Drexel’s women’s rifle team started in 1919 becoming one of the best and most accomplished in the country shortly after. Despite the constant differential treatment for their gender, the team managed to keep their success for nearly 40 years.
The May 26, 1950 edition of The Triangle writes, “Riffletes placed 2nd.” The Drexel’s women’s rifle team started as an extension of the men’s ROTC rifle program in 1919 according to a 2016 Drexel One article. The team’s lack of a big budget and support compared to the men’s team only let it play against local teams such as University of Pennsylvania, George Washington University and Arcadia University most of the time. Despite that, the Drexel team was constantly placed among the top five in the country with very few losses during their glory days.
According to the April 23, 1954 edition of The Triangle, Drexel women’s rifle team was called the Annie Oakleys, after the famous American sharpshooter who dominated the men’s shooting industry at the time. Annie Oakley was aware of the team’s existence and mentioned the team in a speech during a 1923 Phillies game, “I only wish I had the opportunity to give them a little instruction. I can tell by the photographs… that they do not hold their rifles quite right. I could rectify that easily and make them better than they are, even if they have never been beaten,” according to a 2016 Drexel One article.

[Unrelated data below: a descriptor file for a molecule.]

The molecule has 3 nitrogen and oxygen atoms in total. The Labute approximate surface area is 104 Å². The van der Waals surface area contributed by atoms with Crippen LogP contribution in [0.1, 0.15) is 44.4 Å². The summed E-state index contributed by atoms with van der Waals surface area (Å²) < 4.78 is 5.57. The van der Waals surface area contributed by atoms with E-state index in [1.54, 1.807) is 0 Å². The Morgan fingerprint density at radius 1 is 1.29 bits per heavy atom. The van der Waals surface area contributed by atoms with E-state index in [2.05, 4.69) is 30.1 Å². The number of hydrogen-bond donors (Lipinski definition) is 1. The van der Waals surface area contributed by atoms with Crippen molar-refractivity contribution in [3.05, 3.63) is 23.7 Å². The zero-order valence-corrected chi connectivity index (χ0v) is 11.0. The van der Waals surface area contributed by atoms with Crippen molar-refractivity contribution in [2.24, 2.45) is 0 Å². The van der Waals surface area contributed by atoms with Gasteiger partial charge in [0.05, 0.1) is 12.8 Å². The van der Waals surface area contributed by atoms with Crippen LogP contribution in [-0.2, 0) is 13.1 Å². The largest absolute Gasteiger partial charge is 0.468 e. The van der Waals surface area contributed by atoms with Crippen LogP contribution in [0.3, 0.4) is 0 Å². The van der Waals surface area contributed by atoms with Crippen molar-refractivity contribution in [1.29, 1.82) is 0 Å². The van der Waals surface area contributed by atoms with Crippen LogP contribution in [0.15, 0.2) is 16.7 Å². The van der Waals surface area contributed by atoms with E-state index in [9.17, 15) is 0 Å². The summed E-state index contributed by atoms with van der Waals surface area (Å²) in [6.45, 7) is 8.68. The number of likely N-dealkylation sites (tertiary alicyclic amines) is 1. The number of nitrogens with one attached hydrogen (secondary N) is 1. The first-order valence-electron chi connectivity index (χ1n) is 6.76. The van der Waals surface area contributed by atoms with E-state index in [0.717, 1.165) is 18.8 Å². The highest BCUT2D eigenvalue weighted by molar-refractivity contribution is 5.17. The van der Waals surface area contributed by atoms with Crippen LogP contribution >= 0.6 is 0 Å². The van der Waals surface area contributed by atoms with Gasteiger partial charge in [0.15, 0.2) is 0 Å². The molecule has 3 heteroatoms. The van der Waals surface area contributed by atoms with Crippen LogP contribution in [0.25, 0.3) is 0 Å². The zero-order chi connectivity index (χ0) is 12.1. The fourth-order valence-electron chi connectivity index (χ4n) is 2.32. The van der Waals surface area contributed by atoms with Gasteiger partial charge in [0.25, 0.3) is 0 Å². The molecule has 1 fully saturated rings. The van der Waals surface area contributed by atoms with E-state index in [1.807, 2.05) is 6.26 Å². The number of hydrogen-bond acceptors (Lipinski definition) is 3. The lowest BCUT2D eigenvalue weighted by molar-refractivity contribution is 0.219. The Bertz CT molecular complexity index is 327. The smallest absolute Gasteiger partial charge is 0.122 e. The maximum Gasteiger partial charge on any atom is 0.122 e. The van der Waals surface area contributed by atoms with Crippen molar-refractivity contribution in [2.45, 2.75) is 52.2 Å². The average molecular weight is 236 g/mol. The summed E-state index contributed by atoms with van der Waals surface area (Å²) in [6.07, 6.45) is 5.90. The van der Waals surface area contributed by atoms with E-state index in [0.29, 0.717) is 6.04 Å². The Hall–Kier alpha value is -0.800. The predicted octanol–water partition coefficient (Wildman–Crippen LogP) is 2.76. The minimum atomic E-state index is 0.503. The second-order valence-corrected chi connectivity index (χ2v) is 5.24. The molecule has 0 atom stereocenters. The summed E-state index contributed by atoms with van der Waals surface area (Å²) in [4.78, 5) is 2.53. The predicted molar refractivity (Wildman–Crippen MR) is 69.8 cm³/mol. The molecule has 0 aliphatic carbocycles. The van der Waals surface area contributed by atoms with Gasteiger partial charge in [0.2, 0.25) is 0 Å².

The women won multiple team awards as well as various individual awards such as bronze medals in almost all competitions and multiple sharpshooter awards. In 1951, they were placed second in an 18-team competition for the National Rifle Association. In addition to that, the Drexel’s rifle team 1925 picture currently has two million views on Imgur and Reddit with a lot of sympathy from both history and sports lovers.
The sport always required a lot of safety risks and expensive renovations. Despite the women’s team’s infamous success, the rifle team was mostly men by 2003. The university eventually shut down the program entirely in the same year due to safety concerns and lack of leadership. Women’s history has us remembering one of the most successful women’s teams in Drexel’s history.